The routine of getting new textbooks is a process that most students dread. There is one book, however, that students look forward to getting at the beginning of each quarter. It is not required for any class; it does not weigh 20 pounds and not only is it free – it actually saves students money.

The Big Blue Bonus Book, more commonly known as the Blue Book, has provided Western and Whatcom Community College students with deals and savings throughout Bellingham for 25 years. While students are most likely familiar with the coupons and deals within the Blue Book, they may not be aware of the other services the Big Blue Bonus Book provides.

Scott Mihelich, who has published and managed the Blue Book since its inception in 1988, said that book was originally created to raise scholarship money for Western students. Each year, a portion of the advertising revenues gained through the sales of coupon ad-space to local businesses goes to the Associated Students not-for-profit. Currently, the revenues donated to the AS by the Blue Book funds thirteen $1,000 scholarships for students.

Along with funding scholarships, the Blue Book helps spread local business awareness to students throughout Whatcom County.

"It was designed to marry the business community with the students," Mihelich said. "We’ve got this large student population, many of which come from King County, who aren’t familiar with this area. That was a way for the Blue Book to get advertising and marketing messages to the students and give them an incentive to come in."

The Big Blue Bonus Book is distributed each quarter to students through the Western Bookstore. Bookstore General Manager Peg Godwin said that the coupons to the bookstore advertised in the Blue Book are some of the most successful and redeemed advertising vehicles. She added that the Blue Book has maintained its popularity with students throughout the years.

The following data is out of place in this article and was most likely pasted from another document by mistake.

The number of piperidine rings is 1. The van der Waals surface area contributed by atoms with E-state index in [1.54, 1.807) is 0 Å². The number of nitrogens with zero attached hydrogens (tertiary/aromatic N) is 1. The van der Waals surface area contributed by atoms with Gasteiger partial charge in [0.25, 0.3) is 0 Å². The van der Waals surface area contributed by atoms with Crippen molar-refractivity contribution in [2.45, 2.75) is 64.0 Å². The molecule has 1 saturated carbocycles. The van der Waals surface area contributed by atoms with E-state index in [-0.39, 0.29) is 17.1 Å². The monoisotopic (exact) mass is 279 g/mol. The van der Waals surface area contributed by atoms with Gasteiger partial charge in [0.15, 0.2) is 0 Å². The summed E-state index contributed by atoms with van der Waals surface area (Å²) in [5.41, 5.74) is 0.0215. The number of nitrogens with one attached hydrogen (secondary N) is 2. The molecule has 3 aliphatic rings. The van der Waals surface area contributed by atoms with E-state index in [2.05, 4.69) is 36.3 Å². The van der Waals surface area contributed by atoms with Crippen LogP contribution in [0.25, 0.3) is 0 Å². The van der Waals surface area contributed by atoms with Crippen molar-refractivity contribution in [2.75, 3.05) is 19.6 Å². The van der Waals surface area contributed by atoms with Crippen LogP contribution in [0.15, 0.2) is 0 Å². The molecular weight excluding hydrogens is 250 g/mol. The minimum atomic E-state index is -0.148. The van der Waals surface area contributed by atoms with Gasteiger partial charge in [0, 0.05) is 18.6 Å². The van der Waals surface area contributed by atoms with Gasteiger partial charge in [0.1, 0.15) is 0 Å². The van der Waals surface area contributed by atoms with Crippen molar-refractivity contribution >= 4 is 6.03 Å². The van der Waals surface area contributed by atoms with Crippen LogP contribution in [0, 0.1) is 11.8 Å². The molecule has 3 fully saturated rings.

"We always have people asking for it before it’s ready and there are people who come in specifically looking for the Blue Book," Godwin said. "You rarely see people not take one."

In addition to the printed Blue Book, the Big Blue Bonus Book makes its coupons available through the internet at www.bigbluebonusbook.com and through mobile phone via app. Mihelich said that while the mobile and internet mediums are gaining popularity with students, a good amount of local businesses are apprehensive about mobile and online advertising.

"It’s a learning curve for a lot of my advertisers," Mihelich said. "Most of my customers are small businesses. They can get so engrained in what they do day-to-day that I think they get overburdened by everything like search engine optimization (SEO), Google, Facebook, mobile – they just don’t know what to do."

One of the biggest, long-running clients of the Blue Book is the Bagelry, located at 1319 Railroad Avenue. The Bagelry is only two years older than the Blue Book and has been offering coupons in the book since 1988. Ken Ryan, who owns the Bagelry with his wife, Marguerite, said that although the Blue Book is the most direct, effective way to reach students, he is reluctant to incorporate mobile and online advertising with the shop.

"I’m not so enthralled with how people can attack you on the Internet," Ryan said. "There’s no accountability and they can give a slam at you just because you didn’t do things exactly how someone wanted and then all of a sudden, you’re all over the Internet."

Mihelich said that since the economy turned in 2008, businesses have been advertising less in the Blue Book. While both students and businesses are spending less in a tough economy, the Blue Book continues to save students hundreds of dollars each year.

"I know I definitely use them," Western junior Kendall Kochmer said. "I actually bring a bunch home to each of my roommates and we like them quite a bit."